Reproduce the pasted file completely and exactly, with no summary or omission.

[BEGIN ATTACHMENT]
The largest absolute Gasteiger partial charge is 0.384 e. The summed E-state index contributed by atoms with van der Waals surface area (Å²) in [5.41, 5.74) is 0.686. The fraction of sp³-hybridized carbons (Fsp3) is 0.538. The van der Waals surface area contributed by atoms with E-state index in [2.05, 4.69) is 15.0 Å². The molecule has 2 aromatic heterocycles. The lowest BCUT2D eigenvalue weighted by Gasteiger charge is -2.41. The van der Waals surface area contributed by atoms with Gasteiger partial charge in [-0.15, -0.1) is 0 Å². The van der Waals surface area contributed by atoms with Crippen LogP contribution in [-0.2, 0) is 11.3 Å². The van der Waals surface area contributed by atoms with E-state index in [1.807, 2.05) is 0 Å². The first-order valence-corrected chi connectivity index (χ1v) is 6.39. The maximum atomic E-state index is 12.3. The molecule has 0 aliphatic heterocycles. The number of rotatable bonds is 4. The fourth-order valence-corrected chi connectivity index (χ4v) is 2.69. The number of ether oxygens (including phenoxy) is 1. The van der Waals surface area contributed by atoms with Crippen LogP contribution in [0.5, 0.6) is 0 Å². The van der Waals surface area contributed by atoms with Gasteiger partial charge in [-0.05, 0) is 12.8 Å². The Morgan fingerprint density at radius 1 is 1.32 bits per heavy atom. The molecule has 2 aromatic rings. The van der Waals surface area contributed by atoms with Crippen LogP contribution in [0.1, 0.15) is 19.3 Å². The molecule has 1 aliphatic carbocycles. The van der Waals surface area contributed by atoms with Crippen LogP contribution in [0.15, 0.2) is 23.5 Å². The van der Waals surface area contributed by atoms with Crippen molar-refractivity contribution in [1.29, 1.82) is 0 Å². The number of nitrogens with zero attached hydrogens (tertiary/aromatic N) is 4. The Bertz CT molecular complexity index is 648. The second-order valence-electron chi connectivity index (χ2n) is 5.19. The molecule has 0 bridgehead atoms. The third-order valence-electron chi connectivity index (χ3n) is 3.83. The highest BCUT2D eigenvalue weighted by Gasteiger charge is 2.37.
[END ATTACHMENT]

The largest absolute Gasteiger partial charge is 0.384 e. The summed E-state index contributed by atoms with van der Waals surface area (Å²) in [5.41, 5.74) is 0.686. The fraction of sp³-hybridized carbons (Fsp3) is 0.538. The van der Waals surface area contributed by atoms with E-state index in [2.05, 4.69) is 15.0 Å². The molecule has 2 aromatic heterocycles. The lowest BCUT2D eigenvalue weighted by Gasteiger charge is -2.41. The van der Waals surface area contributed by atoms with Gasteiger partial charge in [-0.15, -0.1) is 0 Å². The van der Waals surface area contributed by atoms with Crippen LogP contribution in [-0.2, 0) is 11.3 Å². The van der Waals surface area contributed by atoms with E-state index in [1.807, 2.05) is 0 Å². The first-order valence-corrected chi connectivity index (χ1v) is 6.39. The maximum atomic E-state index is 12.3. The molecule has 0 aliphatic heterocycles. The number of rotatable bonds is 4. The fourth-order valence-corrected chi connectivity index (χ4v) is 2.69. The number of ether oxygens (including phenoxy) is 1. The van der Waals surface area contributed by atoms with Crippen LogP contribution in [0.5, 0.6) is 0 Å². The van der Waals surface area contributed by atoms with Gasteiger partial charge in [-0.05, 0) is 12.8 Å². The Morgan fingerprint density at radius 1 is 1.32 bits per heavy atom. The molecule has 2 aromatic rings. The van der Waals surface area contributed by atoms with Crippen LogP contribution in [0.1, 0.15) is 19.3 Å². The molecule has 1 aliphatic carbocycles. The van der Waals surface area contributed by atoms with Crippen LogP contribution in [0.15, 0.2) is 23.5 Å². The van der Waals surface area contributed by atoms with Crippen molar-refractivity contribution in [1.29, 1.82) is 0 Å². The number of nitrogens with zero attached hydrogens (tertiary/aromatic N) is 4. The Bertz CT molecular complexity index is 648. The second-order valence-electron chi connectivity index (χ2n) is 5.19. The molecule has 0 bridgehead atoms. The third-order valence-electron chi connectivity index (χ3n) is 3.83. The highest BCUT2D eigenvalue weighted by Gasteiger charge is 2.37.